Appellant also argues that the
district court’s upward departure to the statutory maximum sentence is
unreasonable because it exaggerates the severity of his offense. “We review a
sentencing court’s departure from the sentencing guidelines for abuse of
discretion.” State v. Geller, 665 N.W.2d 514, 516 (
The repeat-sex-offender statute
requires a sentence of “at least twice the presumptive sentence recommended by
the sentencing guidelines.”
Like the dangerous-offender statute, the repeat-sex-offender statute provides for sentences up to the statutory maximum without regard to severe aggravating factors. Thus, the district court did not need to base its statutory maximum sentence on severe aggravating factors.
We recognize that sentencing-enhancement statutes do not envision the statutory maximum sentence in every case and that “courts should use caution when imposing sentences that approach or reach the statutory maximum sentence” to avoid disproportionate sentencing. Neal, 658 N.W.2d at 546. But we conclude that here, appellant’s sentence is not disproportionate.
In Hearn I, this court analyzed whether appellant’s sentence exaggerated the severity of his offense under the patterned-sex-offender statute. Hearn I, 647 N.W.2d at 32. Although we are now analyzing the sentence under the repeat-sex-offender statute, appellant’s record has not changed, and the previous analysis remains persuasive. In Hearn I we stated that:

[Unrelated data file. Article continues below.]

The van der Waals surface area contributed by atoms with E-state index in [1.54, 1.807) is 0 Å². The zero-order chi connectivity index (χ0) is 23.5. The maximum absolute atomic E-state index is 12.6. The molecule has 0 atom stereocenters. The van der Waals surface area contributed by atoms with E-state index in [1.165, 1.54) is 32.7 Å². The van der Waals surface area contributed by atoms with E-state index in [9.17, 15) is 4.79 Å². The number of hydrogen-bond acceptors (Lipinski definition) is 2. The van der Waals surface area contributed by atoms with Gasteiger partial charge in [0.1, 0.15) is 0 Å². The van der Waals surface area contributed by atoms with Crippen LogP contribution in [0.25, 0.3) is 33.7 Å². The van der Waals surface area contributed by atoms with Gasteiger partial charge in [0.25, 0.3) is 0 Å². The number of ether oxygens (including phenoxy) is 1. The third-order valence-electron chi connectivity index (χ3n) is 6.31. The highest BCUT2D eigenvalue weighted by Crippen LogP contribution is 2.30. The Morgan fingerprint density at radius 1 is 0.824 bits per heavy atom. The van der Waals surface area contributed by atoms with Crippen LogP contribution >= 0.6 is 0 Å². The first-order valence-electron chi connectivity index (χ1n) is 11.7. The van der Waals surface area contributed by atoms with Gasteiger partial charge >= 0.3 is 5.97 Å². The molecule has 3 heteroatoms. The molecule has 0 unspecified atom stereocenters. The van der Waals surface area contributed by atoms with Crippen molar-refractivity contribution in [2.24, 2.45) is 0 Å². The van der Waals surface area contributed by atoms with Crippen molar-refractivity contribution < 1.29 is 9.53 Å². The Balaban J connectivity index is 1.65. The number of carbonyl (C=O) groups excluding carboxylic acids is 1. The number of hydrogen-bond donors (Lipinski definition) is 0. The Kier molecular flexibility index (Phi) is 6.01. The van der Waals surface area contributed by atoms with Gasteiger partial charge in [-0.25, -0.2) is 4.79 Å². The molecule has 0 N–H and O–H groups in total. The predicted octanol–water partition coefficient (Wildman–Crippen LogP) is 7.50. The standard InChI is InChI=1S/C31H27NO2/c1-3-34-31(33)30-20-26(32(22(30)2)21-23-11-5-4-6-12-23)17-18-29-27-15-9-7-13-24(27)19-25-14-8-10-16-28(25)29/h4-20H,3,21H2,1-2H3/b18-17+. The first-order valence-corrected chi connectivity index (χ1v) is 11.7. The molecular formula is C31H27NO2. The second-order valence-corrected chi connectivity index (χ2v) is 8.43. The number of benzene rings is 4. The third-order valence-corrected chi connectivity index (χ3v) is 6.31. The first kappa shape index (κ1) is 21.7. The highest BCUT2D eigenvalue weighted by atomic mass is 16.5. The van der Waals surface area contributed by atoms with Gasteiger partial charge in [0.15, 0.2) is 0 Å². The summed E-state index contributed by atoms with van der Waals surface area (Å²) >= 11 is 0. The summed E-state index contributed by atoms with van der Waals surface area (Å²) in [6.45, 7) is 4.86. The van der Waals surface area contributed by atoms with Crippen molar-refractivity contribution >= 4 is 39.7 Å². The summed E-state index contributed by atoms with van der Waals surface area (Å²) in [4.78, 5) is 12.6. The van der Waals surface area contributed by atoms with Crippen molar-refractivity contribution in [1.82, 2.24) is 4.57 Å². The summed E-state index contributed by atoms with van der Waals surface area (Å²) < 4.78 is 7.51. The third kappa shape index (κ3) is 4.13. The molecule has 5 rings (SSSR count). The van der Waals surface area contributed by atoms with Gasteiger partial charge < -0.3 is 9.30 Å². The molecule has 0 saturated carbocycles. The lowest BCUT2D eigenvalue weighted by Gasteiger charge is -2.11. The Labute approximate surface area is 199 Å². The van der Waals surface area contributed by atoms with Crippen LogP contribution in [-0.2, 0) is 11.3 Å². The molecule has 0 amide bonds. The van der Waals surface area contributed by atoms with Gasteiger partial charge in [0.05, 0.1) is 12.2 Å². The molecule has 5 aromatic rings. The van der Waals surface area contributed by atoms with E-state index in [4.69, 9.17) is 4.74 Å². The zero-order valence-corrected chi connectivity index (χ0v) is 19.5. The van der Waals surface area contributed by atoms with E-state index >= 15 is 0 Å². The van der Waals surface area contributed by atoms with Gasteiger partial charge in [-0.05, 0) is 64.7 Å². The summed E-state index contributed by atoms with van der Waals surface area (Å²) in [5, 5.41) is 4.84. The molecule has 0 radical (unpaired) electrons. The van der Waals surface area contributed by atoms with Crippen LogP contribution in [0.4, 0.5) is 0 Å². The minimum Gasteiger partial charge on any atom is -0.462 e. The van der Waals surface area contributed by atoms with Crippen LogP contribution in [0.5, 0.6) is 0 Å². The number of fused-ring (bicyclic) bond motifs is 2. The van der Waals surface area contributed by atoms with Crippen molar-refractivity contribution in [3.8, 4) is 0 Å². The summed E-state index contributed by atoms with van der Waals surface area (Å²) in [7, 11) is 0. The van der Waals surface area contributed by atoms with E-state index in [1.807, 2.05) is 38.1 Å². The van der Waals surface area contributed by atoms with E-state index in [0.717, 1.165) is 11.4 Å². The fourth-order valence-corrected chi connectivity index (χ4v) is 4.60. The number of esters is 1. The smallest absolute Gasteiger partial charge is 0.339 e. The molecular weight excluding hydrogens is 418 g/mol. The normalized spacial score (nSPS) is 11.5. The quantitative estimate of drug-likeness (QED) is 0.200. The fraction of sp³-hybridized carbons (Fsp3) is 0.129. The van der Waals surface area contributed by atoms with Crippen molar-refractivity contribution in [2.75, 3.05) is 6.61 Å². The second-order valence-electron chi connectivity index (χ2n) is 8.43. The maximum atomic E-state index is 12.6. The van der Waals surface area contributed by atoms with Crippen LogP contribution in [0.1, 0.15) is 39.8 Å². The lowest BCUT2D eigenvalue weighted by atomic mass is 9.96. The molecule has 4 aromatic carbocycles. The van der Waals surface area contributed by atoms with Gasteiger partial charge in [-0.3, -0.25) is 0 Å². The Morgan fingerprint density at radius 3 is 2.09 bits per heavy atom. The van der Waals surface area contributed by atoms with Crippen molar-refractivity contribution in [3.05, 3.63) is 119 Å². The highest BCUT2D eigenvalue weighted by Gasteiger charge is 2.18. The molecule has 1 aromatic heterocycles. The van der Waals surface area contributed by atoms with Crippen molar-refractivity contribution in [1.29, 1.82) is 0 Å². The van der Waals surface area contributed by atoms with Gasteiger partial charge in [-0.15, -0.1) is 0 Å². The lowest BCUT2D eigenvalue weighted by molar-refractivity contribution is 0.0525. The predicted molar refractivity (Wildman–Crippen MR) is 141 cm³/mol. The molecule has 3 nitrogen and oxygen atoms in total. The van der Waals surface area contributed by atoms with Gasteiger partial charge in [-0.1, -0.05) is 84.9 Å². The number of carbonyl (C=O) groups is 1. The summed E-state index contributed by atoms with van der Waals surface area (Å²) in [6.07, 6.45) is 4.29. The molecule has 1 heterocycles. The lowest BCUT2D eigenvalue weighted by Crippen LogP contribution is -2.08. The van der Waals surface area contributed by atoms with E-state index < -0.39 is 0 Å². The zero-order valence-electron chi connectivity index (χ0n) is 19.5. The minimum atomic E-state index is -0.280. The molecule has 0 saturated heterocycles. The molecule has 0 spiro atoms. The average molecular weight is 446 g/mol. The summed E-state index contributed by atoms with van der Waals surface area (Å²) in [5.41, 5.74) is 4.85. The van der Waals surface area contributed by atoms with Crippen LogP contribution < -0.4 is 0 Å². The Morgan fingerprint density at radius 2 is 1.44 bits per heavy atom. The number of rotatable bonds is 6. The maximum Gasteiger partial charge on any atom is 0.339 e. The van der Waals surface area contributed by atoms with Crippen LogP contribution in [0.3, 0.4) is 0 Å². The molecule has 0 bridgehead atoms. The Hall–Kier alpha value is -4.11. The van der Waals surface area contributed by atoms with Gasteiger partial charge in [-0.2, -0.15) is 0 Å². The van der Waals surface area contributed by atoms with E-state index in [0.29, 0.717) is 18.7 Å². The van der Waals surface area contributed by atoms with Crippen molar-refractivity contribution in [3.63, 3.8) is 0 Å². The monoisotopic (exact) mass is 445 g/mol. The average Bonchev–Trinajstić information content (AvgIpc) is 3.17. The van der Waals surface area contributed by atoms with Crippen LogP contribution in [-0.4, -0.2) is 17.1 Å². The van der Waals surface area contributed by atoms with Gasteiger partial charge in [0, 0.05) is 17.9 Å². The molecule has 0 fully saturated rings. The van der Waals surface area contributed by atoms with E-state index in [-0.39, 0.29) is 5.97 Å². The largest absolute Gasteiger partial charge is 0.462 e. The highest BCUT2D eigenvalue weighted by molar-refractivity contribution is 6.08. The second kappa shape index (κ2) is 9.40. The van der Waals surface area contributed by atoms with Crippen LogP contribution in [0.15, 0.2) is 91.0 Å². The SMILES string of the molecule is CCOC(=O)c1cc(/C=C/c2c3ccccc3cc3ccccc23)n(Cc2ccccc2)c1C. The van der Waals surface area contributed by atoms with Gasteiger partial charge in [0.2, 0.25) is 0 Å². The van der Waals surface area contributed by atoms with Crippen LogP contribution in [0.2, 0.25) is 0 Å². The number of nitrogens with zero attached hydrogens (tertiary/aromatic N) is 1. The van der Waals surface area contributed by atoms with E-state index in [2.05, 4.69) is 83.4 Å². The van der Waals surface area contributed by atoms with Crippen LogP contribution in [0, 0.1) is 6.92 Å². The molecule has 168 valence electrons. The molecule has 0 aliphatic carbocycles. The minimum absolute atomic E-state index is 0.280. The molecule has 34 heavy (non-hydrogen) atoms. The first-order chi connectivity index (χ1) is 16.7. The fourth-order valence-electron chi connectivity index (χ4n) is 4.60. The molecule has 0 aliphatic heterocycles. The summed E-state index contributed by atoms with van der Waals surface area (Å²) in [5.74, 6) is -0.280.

Hearn has a 30-year history of predatory sex crimes. He has undergone sex-offender treatment twice without success. He has demonstrated a clear likelihood that he will reoffend. . . . In light of Hearn’s current conduct, his past predatory history, and caselaw approving substantial departures for similar crimes, the sentence did not exaggerate the criminality of Hearn’s offense.
Id. at 33 (citation omitted).
The legislature provided for sentences of at least twice the presumptive sentence and up to the statutory maximum for offenders with a single, prior felony-criminal-sexual-conduct conviction. Here, appellant had three prior qualifying convictions rather than the single conviction required under the statute. Based on appellant’s history and multiple prior sex-offense convictions, we conclude that the district court’s statutory maximum sentence is not an abuse of discretion and does not exaggerate the severity of appellant’s conduct.
The facts of this case are set forth in this
court’s published decision State v. Hearn,
647 N.W.2d 27 (